When it comes to buying a power of sale property, there are many different options to consider.
What exactly is a power of sale home, and what should you know before making this type of purchase? A power of sale is a legal mechanism that allows a lender to sell a property in order to recover an outstanding debt. This typically occurs when the owner of the property has defaulted on their mortgage and has not taken steps to remedy the default.
The lender has the legal authority to sell the property in order to recover the outstanding debt, and the proceeds of the sale are used to pay off the mortgage and any other costs associated with the sale. Therefore, a power of sale home is a property that is being sold by a lender or a bank, rather than the owner, due to the owner's failure to pay their mortgage.
Does buying a power of sale property usually mean I’m getting a bargain?
While on the surface, a lender selling a home may bring the perception of getting a “deal” or being able to buy the property cheaper than market value, that’s often a misconception. When selling the property, the lender is obligated to get market value for the property, and they will try their best to get that. If the home sells for more than what is owed to the lender (after paying fees and expenses involved in selling the property), those funds are typically given to the borrower of the defaulted mortgage loan. This usually means the property will be listed with an agent as a power of sale listing and the lender will look for the best offer they can get.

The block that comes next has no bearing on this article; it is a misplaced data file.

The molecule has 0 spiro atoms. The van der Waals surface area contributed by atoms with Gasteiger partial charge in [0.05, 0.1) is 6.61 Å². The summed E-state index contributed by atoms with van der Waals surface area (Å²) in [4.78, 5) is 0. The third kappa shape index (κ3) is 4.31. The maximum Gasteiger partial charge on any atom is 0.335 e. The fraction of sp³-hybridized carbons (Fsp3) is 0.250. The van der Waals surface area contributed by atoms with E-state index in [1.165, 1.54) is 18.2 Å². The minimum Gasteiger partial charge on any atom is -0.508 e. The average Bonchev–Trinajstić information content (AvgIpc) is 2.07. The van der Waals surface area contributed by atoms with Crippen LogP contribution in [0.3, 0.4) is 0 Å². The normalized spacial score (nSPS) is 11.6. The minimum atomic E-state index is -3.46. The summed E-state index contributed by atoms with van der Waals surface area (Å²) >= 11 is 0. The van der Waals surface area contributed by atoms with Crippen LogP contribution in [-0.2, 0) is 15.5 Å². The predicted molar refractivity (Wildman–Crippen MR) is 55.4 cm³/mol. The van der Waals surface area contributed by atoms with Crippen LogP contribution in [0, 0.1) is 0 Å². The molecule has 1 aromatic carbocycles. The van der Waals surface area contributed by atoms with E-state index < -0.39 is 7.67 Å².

What about the condition of the power of sale property?
One important thing to consider when buying a power of sale home is the condition of the property. These properties are often sold "as is," meaning that the lender is not responsible for making any repairs or improvements before the sale. This means that you will need to carefully inspect the property and budget for any necessary repairs or renovations. Sometimes homeowners who are in the process of losing their property aren’t inclined to take care of it or keep up with home maintenance and repairs. This can mean costly repairs that may be required immediately or down the road. In a typical transaction, if your home inspection shows certain deficiencies, you may have the opportunity to negotiate with the seller for a reduction in the purchase price. This is usually not the case when it comes to buying an “as-is” home, so having a thorough inspection by a qualified and seasoned home inspector is highly recommended.
What else should I know about when buying a power of sale property?
Although the chances are unlikely, a power of sale can be cancelled if the borrower is able to bring their mortgage into good standing through a Right of Redemption. This can happen up to the last minute. It is important that you obtain legal advice when you're buying a power of sale property to guide you through potential issues with the property and the bespoke process.
The bottom line
Overall, buying a power of sale home can be a good opportunity to purchase a property at a lower price, but it's important to do your due diligence, conduct a home inspection, and carefully consider all of the potential risks and issues involved. Obtaining legal advice when it comes to purchasing a power of sale property can help derisk your purchase and avoid potential costs and traps.